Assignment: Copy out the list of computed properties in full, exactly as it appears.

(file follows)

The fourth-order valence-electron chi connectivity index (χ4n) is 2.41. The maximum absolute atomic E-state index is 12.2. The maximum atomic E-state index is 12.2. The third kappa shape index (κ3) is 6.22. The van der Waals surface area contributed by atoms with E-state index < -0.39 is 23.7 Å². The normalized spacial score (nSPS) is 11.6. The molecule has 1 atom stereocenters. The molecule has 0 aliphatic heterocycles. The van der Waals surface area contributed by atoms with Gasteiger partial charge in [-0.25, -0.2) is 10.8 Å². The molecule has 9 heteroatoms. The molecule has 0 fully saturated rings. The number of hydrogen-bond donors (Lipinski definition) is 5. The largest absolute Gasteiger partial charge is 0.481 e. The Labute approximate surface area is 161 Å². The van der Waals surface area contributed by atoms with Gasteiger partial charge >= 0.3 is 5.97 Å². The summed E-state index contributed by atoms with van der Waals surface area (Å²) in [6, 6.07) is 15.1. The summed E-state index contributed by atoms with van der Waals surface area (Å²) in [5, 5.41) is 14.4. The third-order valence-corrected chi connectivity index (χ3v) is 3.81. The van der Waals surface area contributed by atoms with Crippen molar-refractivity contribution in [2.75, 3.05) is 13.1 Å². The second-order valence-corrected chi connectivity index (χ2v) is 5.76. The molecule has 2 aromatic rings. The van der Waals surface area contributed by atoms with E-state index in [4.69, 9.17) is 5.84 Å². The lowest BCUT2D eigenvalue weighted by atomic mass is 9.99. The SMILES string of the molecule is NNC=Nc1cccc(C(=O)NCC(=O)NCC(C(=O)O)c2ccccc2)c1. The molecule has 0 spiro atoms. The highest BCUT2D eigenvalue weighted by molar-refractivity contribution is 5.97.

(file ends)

The fourth-order valence-electron chi connectivity index (χ4n) is 2.41. The maximum absolute atomic E-state index is 12.2. The maximum atomic E-state index is 12.2. The third kappa shape index (κ3) is 6.22. The van der Waals surface area contributed by atoms with E-state index < -0.39 is 23.7 Å². The normalized spacial score (nSPS) is 11.6. The molecule has 1 atom stereocenters. The molecule has 0 aliphatic heterocycles. The van der Waals surface area contributed by atoms with Gasteiger partial charge in [-0.25, -0.2) is 10.8 Å². The molecule has 9 heteroatoms. The molecule has 0 fully saturated rings. The number of hydrogen-bond donors (Lipinski definition) is 5. The largest absolute Gasteiger partial charge is 0.481 e. The Labute approximate surface area is 161 Å². The van der Waals surface area contributed by atoms with Gasteiger partial charge >= 0.3 is 5.97 Å². The summed E-state index contributed by atoms with van der Waals surface area (Å²) in [6, 6.07) is 15.1. The summed E-state index contributed by atoms with van der Waals surface area (Å²) in [5, 5.41) is 14.4. The third-order valence-corrected chi connectivity index (χ3v) is 3.81. The van der Waals surface area contributed by atoms with Crippen molar-refractivity contribution in [2.75, 3.05) is 13.1 Å². The second-order valence-corrected chi connectivity index (χ2v) is 5.76. The molecule has 2 aromatic rings. The van der Waals surface area contributed by atoms with E-state index in [4.69, 9.17) is 5.84 Å². The lowest BCUT2D eigenvalue weighted by atomic mass is 9.99. The SMILES string of the molecule is NNC=Nc1cccc(C(=O)NCC(=O)NCC(C(=O)O)c2ccccc2)c1. The molecule has 0 spiro atoms. The highest BCUT2D eigenvalue weighted by molar-refractivity contribution is 5.97.